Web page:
PL0516 - Cranfield University
The UK has left the EU, new rules from January 2021
The transition period after Brexit comes to an end this year.
Mathematical modelling at a range of complexities has been given a prominent role in the fate and behaviour section of the registration process by Council Directive 91/414/EEC concerning the placing of plant protection products on the market. Although modelling studies are frequently submitted as part of regulatory data packages, the weight which these are afforded is restricted by a lack of information on the relative strengths and weaknesses of current models. In 1995, SSLRC reported on an evaluation of the use of pesticide leaching and runoff models available at the time (Brown & Hollis, 1995). The main models evaluated were LEACHP, PRZM-2 and VARLEACH and the project concluded that these models may be used to predict residues of pesticides in topsoil, but are not able to adequately simulate leaching of pesticides to depth. The main reason for this failure was identified as the importance of preferential flow in determining the extent of pesticide leaching and the lack of any description of this process in the three models. The MACRO model which includes a mechanistic description of flow through both micropores and macropores was briefly evaluated and found to give improved predictions of pesticide leaching relative to non preferential flow models. Parameter estimation was identified as a major problem in using MACRO and the need for much wider validation was proposed.
There is now evidence to suggest that preferential flow may be an important process for pesticide transport through a wide range of soils including both clays (Harris et al., 1994; Johnson et al., 1994; Brown et al., 1995a, b) and intermediate soils (Flury et al., 1995; Aderhold & Nordmeyer, 1995; Brown et al., 1997). A number of mathematical models have now been developed to simulate preferential flow and its influence on pesticide fate. The incorporation of such models into the regulatory process appears desirable, but evidence of their predictive ability is required and concerns over difficulties with robust selection of a number of key input parameters need to be addressed. In 1995, the FOCUS leaching group (Boesten et al., 1995) stated that:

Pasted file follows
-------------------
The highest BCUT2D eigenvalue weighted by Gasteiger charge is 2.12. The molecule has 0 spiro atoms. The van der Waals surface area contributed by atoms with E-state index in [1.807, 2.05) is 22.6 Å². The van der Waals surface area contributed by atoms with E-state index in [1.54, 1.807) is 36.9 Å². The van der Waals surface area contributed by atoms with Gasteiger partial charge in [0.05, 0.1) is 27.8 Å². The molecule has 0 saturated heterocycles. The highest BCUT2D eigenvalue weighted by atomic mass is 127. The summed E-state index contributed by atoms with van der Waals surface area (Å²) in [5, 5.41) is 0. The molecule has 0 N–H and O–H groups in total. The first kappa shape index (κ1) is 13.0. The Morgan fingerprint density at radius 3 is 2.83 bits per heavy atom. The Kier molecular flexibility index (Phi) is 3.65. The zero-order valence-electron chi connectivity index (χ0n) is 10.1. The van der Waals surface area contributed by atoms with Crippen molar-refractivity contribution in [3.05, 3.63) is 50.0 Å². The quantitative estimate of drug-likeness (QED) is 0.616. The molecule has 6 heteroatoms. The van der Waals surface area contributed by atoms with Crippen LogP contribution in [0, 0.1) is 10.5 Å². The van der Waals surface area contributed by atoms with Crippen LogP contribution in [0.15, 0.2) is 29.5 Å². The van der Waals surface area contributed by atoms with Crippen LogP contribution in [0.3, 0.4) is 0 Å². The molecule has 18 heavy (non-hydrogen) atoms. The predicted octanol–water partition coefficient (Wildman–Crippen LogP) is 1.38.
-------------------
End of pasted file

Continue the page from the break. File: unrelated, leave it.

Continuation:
- "Current models that consider macropore flow require that soil parameters be obtained by calibration. More advances are needed before predictions of macropore flow can be made using soil parameters in existing data bases."
The FOCUS surface water group (Adriaanse et al., 1997) were only slightly more optimistic in their appraisal:
- "Outputs from the macropore flow models MACRO and CRACK-NP are sensitive to parameters related to the macropore region ... which are in turn difficult to estimate. This may lead to high levels of predictive uncertainty compared to the use of models in non-structured sandy soils.”
The aim of this study was to evaluate the predictive ability of preferential flow models against pesticide datasets for a range of UK conditions and to assess the extent to which the concerns raised above have been addressed by recent developments in this field such as the database management tool, MACRO_DB.
Evaluation of the use of preferential flow models to predict the movement of pesticides to water sources under UK conditions (pdf, 101 pages).